Tokwe Mukorsi: Focussing on schoolchildren

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ENVIRONMENTAL activist and musician affectionately known as ‘Mr Green Ambassador’, Derrick Mpofu has said his charity efforts at Tokwe Mukorsi will centre on educating the hundreds of children affected by the floods that hit the area earlier this year.
Last week, the Green Ambassador organised a series of concerts where South African songstress, Zahara was performing in a bid to raise funds which are to be channelled to the Tokwe Mukorsi flood victims.
In an interview with The Patriot, the Green Ambassador said the proceeds from the Green concerts he holds annually will be channelled in such a way that they cater for the educational needs of the Tokwe Mukorsi victims.
“There have been numerous donations made to the Tokwe Mukorsi victims, but I feel there is also need to centre on education,” Mpofu.
“Zimbabwe is a country filled with abundant resources not just in the form of minerals and other tangible aspects, but also the ever increasing number of educated people.”
Mpofu said it was important for donors to prioritise the education of the hundreds of schoolchildren displaced by the disaster.
He said this was important in securing their future.
“What is more important of course is the future and we are saying, ‘why don’t we secure the children’s future by prioritising their education in the donations we make out to victims of the Tokwe Mukorsi disaster,” Mpofu said.
Efforts by the Ministry of Primary and Secondary Education to provide teachers to assist in the establishment of a satellite school have been futile due to the lack of the make shift structures wherein lessons will be conducted.
According to statistics given by the ministry, 800 primary and 500 secondary school pupils were displaced by the disaster.
Sources claim that at least 100 families were using classrooms as their living quarters displacing hundreds of children from their educational facilities.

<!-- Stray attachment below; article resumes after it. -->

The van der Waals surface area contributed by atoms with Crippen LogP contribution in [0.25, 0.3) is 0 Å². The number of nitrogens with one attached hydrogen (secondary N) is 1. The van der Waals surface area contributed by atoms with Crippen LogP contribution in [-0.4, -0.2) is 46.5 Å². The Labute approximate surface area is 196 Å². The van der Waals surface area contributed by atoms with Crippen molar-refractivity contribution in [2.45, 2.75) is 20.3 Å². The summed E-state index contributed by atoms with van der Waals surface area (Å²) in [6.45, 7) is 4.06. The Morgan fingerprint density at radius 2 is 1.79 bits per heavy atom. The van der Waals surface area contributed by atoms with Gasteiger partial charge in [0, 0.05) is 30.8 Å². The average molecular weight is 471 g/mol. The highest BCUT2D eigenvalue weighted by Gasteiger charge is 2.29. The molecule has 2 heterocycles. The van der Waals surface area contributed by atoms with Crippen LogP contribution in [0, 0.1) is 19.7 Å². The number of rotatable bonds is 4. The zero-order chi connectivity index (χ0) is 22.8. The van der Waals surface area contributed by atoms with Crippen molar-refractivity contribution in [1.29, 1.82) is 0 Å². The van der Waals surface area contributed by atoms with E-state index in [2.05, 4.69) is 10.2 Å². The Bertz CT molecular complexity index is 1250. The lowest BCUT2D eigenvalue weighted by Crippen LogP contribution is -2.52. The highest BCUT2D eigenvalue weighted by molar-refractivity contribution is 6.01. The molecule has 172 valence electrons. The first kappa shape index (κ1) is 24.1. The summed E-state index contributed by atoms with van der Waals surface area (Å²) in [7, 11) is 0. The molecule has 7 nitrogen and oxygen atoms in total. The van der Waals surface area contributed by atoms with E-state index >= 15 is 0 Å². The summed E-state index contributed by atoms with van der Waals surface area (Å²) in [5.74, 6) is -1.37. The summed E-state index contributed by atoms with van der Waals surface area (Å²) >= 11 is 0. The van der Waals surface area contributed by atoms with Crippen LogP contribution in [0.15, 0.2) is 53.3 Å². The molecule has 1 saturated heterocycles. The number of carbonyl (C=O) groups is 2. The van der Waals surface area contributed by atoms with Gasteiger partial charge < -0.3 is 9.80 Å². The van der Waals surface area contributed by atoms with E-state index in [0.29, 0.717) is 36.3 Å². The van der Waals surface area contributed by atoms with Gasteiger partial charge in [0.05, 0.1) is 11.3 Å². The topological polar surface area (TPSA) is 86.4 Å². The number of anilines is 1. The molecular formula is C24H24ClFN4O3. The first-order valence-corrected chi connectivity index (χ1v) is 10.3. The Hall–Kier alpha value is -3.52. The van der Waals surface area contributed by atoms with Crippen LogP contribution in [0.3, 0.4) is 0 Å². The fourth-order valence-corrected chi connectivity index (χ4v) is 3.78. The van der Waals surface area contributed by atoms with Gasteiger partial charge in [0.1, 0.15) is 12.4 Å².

Mpofu said his philanthropic efforts will start off with the erection of makeshift classrooms as a temporary measure to ensure that the children do not go for long without receiving education.
He said his philanthropic work, no matter how small it might be, will also attract stakeholders in recognising the urgency of addressing the educational woes of the victims of the floods.
“We will help in the building of semi-permanent structures that will cater for the hundreds of children that are not getting access to education and we plan to involve other stakeholders as well so that they donate books and other stationery,” he said.
Since the disaster hit, donations made out to the Tokwe Mukorsi were in the form of food, blankets and other short-term assistance measures.
In March, Econet Wireless donated eight tonnes of blankets, clothes and food worth US$100 000 to the Tokwe-Mukorsi floods victims who have been relocated to Chingwizi in Mwenezi. 
In the same month, various church organisations made their humble donations.
Worth noting is the Salvation Army Church in Masvingo which donated basic amenities such as soap mealie meal and linen.
The Airforce of Zimbabwe, among other institutions, also assisted Tokwe Mukorsi victims.
However, pundits contend that more needs to be done in order to come up with long-term measures of alleviating the situation.
To date, hundreds of children still lack basic education due to lack of learning facilities.
Meanwhile, in a revelation that was made by ZANU PF spokesperson, Cde Rugare Gumbo, the Politburo which sat on Monday resolved that Government should source funds to compensate and relocate the families which were affected by the Tokwe Mukorsi disaster.
“The decision of the Politburo was that Minister Chinamasa should find the money to compensate those people so that they are moved as quickly as possible from that area,” he said.
Mwenezi assistant district administrator, Elisa Chauke, who is also the holding camp administrator, was quoted in a local daily saying the Tokwe Mukorsi flood victims’ woes will soon be a thing of the past.
“We are setting up infrastructure such as roads, clinics and schools at the permanent plots that are ready for occupation,” she said.
“Of course there are some who resist, but the majority are very willing to move on.”
Chauke said efforts were being made to build permanent schools at the new relocation places.

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